In The Beginning
Not One Inch East
There’s so much going on, even with the Great Russo-Ukraine Information Vacuum, that I haven’t written what I really wanted to write about Ukraine. This has been a time of tremendous self-reflection and personal upheaval for me. A good thing! I’d like to share what I’ve learned to random passersby. It amuses me to think that a future historian stumbles upon this website in an Internet archive of dead web pages.
This is what I’d say to someone who knows nothing about Ukraine:
"History didn't start on February 24, 2022. This is a fight between two Slavic peoples that goes back to the 9th century and the founding of a Slavic Orthodox Christian state in Kiev, or Kyiv, however you pronounce it. It's been complicated by many factors since then and the modern form of Ukrainian nationalism didn't take shape until the 19th century. It's not our fight. American boys (and girls) shouldn't lose their lives over it, and our current position of fighting to the last Ukrainian while egging them on is shameful and deceitful. This has nothing to do with Putin, or liking him, or defending *his* aggression. It's just acknowledging that Russia has an interest in what goes on across their border, as we have an interest in what goes on in Mexico. This was not unprovoked aggression. It was very much provoked. We provoked it.”
Washington D.C., December 12, 2017 – U.S. Secretary of State James Baker’s famous “not one inch eastward” assurance about NATO expansion in his meeting with Soviet leader Mikhail Gorbachev on February 9, 1990, was part of a cascade of assurances about Soviet security given by Western leaders to Gorbachev and other Soviet officials throughout the process of German unification in 1990 and on into 1991, according to declassified U.S., Soviet, German, British and French documents posted today by the National Security Archive at George Washington University…
As late as March 1991, according to the diary of the British ambassador to Moscow, British Prime Minister John Major personally assured Gorbachev, “We are not talking about the strengthening of NATO.” Subsequently, when Soviet defense minister Marshal Dmitri Yazov asked Major about East European leaders’ interest in NATO membership, the British leader responded, “Nothing of the sort will happen.”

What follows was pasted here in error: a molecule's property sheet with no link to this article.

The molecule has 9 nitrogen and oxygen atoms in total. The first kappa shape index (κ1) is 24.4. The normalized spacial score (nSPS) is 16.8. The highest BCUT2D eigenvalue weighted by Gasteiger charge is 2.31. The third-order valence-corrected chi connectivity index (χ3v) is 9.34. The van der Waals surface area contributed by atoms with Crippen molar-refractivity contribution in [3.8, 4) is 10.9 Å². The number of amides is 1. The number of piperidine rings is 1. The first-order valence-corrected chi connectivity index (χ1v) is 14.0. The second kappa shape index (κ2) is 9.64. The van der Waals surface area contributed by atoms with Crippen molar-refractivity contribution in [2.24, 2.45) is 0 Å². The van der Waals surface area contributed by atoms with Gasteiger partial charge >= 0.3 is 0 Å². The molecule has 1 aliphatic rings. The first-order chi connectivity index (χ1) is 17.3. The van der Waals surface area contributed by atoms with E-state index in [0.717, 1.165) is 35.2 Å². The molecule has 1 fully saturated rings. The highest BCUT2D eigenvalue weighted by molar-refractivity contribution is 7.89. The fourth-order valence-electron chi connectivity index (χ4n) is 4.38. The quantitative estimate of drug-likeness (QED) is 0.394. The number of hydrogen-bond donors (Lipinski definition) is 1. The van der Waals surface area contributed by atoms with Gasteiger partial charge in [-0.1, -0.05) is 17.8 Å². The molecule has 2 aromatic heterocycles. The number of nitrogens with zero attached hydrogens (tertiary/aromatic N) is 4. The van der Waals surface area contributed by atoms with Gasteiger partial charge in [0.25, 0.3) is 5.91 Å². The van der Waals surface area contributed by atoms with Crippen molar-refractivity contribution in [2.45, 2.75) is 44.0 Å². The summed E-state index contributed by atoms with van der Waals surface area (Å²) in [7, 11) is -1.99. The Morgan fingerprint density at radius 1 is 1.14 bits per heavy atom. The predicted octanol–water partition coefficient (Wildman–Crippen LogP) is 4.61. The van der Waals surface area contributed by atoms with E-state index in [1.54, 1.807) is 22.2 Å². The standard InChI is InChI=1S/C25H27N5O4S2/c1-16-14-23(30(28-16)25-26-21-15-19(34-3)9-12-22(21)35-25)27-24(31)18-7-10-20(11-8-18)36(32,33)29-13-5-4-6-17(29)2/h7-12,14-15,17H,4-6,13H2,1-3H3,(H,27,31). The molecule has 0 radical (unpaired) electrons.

I should add that one dissenter, Mark Kramer, claims that no such assurance was given, but his paper looks to me like 23 pages of double-talk.
Joshua Shifrinson’s rebuttal: Russia’s got a point: The U.S. broke a NATO promise.
In early February 1990, U.S. leaders made the Soviets an offer. According to transcripts of meetings in Moscow on Feb. 9, then-Secretary of State James Baker suggested that in exchange for cooperation on Germany, U.S. could make “iron-clad guarantees” that NATO would not expand “one inch eastward.”
Read the entire linked website, read books, judge for yourself. I say that the Blob lied to Russia, flagrantly and repeatedly. By 2008, the new guy (Putin) had become sick of our bullshit, but I get ahead of myself.
On February 5, 1997, George Kennan, Mr. X himself, the father of containment, wrote a much-remarked upon article in The New York Times, entitled “A Fateful Error”:
But something of the highest importance is at stake here. And perhaps it is not too late to advance a view that, I believe, is not only mine alone but is shared by a number of others with extensive and in most instances more recent experience in Russian matters. The view, bluntly stated, is that expanding NATO would be the most fateful error of American policy in the entire post-cold-war era.
Such a decision may be expected to inflame the nationalistic, anti-Western and militaristic tendencies in Russian opinion; to have an adverse effect on the development of Russian democracy; to restore the atmosphere of the cold war to East-West relations, and to impel Russian foreign policy in directions decidedly not to our liking. And, last but not least, it might make it much more difficult, if not impossible, to secure the Russian Duma's ratification of the Start II agreement1 and to achieve further reductions of nuclear weaponry.
Here is a list of member countries, by date. There were distinct growth spurts. After 1997, NATO expanded five times.
Meanwhile, the Soviet Union was dissolved by plebescite, and Russia fell into a demographic and social abyss, helped along by Uncle Sam.
6.9.2022 note: I do not agree with Larry Johnson that the article in the Times indicates that our intel is “screwed up.” The article is a both a cover-up for gross incompetence on our part and a preparation for disengagement. The whole shit-show is run out of Washington; they can hardly be ignorant of their own intelligence. What happened was this: the Blob got high on its own stash of hopium after the first month of Russian fuck-ups. Things went better than expected. It really looked as if “our guys” were gonna win! We’re flying high again, so soon after Afghanistan!
The Russian mistake was based on (as I previously noted) Russkie dismissal of
Palestinian Ukrainian nationalism. But they adjusted, reality set in, and the Ukrainians acted like Ukrainians, so the Blob needs a face-saving exit strategy.
“We were misled,” sounds a lot better than “We fooled ourselves.”
(And screwed over the Ukes.)
“Russia ratified START II on 14 April 2000, making it conditional on preserving the ABM Treaty. When the US withdrew from the ABM Treaty on June 13, 2002, Russia withdrew from START II one day later. Thus, START II never entered into effect.” Which country has a habit of withdrawing abruptly from treaties?